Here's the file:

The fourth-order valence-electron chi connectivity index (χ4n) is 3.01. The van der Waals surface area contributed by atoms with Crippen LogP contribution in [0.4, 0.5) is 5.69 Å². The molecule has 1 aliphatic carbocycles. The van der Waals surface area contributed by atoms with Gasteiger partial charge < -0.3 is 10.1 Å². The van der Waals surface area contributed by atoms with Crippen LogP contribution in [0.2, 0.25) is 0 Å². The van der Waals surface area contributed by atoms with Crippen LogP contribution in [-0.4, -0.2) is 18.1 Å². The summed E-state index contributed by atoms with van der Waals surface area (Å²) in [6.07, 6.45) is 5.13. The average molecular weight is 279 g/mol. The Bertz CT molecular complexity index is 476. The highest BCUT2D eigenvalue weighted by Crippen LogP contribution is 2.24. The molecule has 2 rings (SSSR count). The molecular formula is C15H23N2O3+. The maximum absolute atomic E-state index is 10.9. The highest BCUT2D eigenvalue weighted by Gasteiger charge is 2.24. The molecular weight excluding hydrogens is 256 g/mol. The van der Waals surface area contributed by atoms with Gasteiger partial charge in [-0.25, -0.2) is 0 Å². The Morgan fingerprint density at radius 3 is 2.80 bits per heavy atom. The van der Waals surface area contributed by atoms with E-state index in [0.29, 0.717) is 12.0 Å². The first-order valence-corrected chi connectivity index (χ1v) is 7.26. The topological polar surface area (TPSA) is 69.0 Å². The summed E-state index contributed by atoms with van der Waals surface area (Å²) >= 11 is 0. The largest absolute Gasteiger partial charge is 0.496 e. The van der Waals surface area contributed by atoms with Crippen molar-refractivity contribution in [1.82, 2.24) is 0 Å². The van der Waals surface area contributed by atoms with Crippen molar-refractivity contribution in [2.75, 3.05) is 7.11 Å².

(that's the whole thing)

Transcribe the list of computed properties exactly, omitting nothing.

The fourth-order valence-electron chi connectivity index (χ4n) is 3.01. The van der Waals surface area contributed by atoms with Crippen LogP contribution in [0.4, 0.5) is 5.69 Å². The molecule has 1 aliphatic carbocycles. The van der Waals surface area contributed by atoms with Gasteiger partial charge < -0.3 is 10.1 Å². The van der Waals surface area contributed by atoms with Crippen LogP contribution in [0.2, 0.25) is 0 Å². The van der Waals surface area contributed by atoms with Crippen LogP contribution in [-0.4, -0.2) is 18.1 Å². The summed E-state index contributed by atoms with van der Waals surface area (Å²) in [6.07, 6.45) is 5.13. The average molecular weight is 279 g/mol. The Bertz CT molecular complexity index is 476. The highest BCUT2D eigenvalue weighted by Crippen LogP contribution is 2.24. The molecule has 2 rings (SSSR count). The molecular formula is C15H23N2O3+. The maximum absolute atomic E-state index is 10.9. The highest BCUT2D eigenvalue weighted by Gasteiger charge is 2.24. The molecular weight excluding hydrogens is 256 g/mol. The van der Waals surface area contributed by atoms with Gasteiger partial charge in [-0.25, -0.2) is 0 Å². The Morgan fingerprint density at radius 3 is 2.80 bits per heavy atom. The van der Waals surface area contributed by atoms with E-state index in [0.29, 0.717) is 12.0 Å². The first-order valence-corrected chi connectivity index (χ1v) is 7.26. The topological polar surface area (TPSA) is 69.0 Å². The summed E-state index contributed by atoms with van der Waals surface area (Å²) >= 11 is 0. The largest absolute Gasteiger partial charge is 0.496 e. The van der Waals surface area contributed by atoms with Crippen molar-refractivity contribution in [1.82, 2.24) is 0 Å². The van der Waals surface area contributed by atoms with Crippen molar-refractivity contribution in [2.75, 3.05) is 7.11 Å².